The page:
Tuesday, September 7: As the days passed, the ceilings at home began to fall in and the floors buckled even more. We feared the house was ruined beyond repair and we were right.

Wednesday, September 8: The days went on, the troops came in, family and friends came from all over the state to help pack up the house and bring ice, and food for us. Even our clients came and brought us supplies. During this time, we didn’t have power at the salon either, but it was dry inside!

Robin kept calling the clients daily, checking on them and keeping them and keeping them updated on our loss. Dee, my sister-in-law and nail tech, was fine and had power. That meant we have a place to say with air-conditioning at the end of the long, hot moving days.

Our nail tech Janet felt guilty, like many people who had power and no damage to their homes. She cooked us a big turkey dinner and made everything better with food. That always works!

Simone, our massage therapist, and Molly, our esthetician, got the salon in order. They cut down the awning and cleaned up inside, waiting for power so we could all get back to work.

The state of Florida had all kinds of power companies come in to help us. I want to thank the guys at Pike Electric. They took pity on me when I asked them to please hook us up. I couldn’t live in my home, and I needed to work. We were out of work for 12 days, losing money and praying our clients were OK and that we would still have business.

Tuesday, September 14: After we finally got power and got back to work, the water heater burned up and the air conditioning had to be fixed. But business as usual was starting to kick in. The kids were back in school and life was almost normal. We moved into my mom’s house and were getting settled. We got winds from Ivan, the next storm, but all was OK.

Thursday, September 23: I spoke too soon! Here comes Jeanne. She got stronger and stronger, turning into a Category 3 and headed for Melbourne. So once again, we packed up…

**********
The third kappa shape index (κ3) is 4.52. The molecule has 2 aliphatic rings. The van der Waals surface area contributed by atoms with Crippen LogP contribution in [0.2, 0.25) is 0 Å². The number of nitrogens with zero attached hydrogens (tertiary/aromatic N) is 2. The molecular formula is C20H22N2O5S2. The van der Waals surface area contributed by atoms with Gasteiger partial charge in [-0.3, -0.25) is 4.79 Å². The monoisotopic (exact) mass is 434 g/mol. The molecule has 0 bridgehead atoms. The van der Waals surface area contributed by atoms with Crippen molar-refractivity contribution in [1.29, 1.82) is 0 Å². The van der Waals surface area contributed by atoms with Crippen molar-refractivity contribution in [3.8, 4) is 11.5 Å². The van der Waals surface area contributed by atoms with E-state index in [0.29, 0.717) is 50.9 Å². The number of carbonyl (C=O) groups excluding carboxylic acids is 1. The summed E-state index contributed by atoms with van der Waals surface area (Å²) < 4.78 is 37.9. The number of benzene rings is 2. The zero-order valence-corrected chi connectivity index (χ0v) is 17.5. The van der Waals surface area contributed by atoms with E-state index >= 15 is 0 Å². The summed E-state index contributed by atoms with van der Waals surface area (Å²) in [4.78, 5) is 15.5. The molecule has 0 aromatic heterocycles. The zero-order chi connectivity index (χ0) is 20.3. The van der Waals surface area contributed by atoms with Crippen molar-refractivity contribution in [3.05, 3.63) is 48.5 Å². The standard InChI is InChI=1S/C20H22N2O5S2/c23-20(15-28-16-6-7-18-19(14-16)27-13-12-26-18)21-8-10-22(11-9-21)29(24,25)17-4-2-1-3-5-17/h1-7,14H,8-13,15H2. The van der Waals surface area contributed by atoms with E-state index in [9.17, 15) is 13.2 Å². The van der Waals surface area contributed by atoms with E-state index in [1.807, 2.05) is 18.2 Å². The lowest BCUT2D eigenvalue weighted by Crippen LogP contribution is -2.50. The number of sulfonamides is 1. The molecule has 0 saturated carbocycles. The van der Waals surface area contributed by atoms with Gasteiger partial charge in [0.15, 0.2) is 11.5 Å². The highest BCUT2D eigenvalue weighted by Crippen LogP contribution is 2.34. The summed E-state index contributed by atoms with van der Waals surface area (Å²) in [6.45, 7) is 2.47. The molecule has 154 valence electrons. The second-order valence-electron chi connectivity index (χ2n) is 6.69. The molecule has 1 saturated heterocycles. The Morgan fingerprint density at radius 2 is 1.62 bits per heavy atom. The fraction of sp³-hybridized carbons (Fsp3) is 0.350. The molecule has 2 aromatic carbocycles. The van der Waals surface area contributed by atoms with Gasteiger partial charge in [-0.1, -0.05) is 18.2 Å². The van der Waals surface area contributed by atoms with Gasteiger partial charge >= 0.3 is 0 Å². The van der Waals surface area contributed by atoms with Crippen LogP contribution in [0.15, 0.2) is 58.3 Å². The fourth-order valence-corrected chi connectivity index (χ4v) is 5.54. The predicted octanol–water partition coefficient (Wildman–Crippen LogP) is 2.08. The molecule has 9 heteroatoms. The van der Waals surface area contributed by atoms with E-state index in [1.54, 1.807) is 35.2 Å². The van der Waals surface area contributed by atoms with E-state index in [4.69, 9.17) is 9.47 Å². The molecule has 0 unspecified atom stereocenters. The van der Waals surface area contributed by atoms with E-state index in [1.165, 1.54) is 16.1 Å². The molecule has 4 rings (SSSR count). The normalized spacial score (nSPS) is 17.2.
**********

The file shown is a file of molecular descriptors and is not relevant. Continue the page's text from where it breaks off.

Saturday, September 25: We boarded up what was not already boarded and Dee and I decided we were going to work this morning. The evacuation was for 6 a.m. although the storm was not supposed to hit until 11 p.m. All our clients came but one. When the last client was done, my family headed to my sister-in-law’s house to ride it out.

Sunday, September 26: At 3a.m. we awoke to a loud bang and no electricity. The storm was blowing like crazy and the lake in her backyard had begun to rise. The transformers all around were sparking and popping like a fireworks display! At 4 p.m., we heard we could go home.

We found our house with more wood and roof ripped off and more water inside. We headed to the salon. The salon next to mine had major damage - the front façade of the building had caved in. But we were dry! More of the roof shingles had ripped off, but the inside looked OK. There were walls and some sand, but the towels helped keep the beach out and the floors were dry. Our street sign was blown 50 feet away.

Monday, September 27: As the week went on, the walls all buckled and we had problems with our electricity. The electricians and the appraiser have been out and we now have to wait.

Tuesday, September 28: We weren’t sure how long we would be without power, so we decided to set up shop at my mom’s house in her air-conditioned back porch.

I baked brownies and set up a few tables with an old door from the garage and a sofa table with a glass top from my house. Toni brought a few pedicures tubs. My younger daughter Ciara was excited to play waitress, taking the clients’ drink and snack orders. My older daughter Biata greeted the clients in between swimming in the pool and retrieving the roof tiles with her surfboard. Even though we were displaced, the clients loved it. They said it felt like the movie “Steel Magnolias.”

Thursday, October 7: In the aftermath, we were lucky. We are all healthy and have a roof over our heads and a salon to work in.

Ciara is writing a book to help other kids deal with loss and hurricanes and the girls have donated some of their toys to the Red Cross and Salvation Army. They are doing this year’s school science project on mold - with a sample from the mold growing on our walls in the house. It has been hard, yet overall I think I am handling this well. What has affected me the most is the kindness of others, the people who work endless hours passing out ice and water and food to all of us who needed it. The salon looks bad outside, but inside, it’s business as usual.

Friday, November 5: The sign was put back today. My clients continue to show their support by giving us gift certificates for groceries, dinners out, and to purchase new bedding when we move back in to our house. Check with me in a year to see if I am still this positive. After building a new house and moving back home, I might be a little crazier than I am now!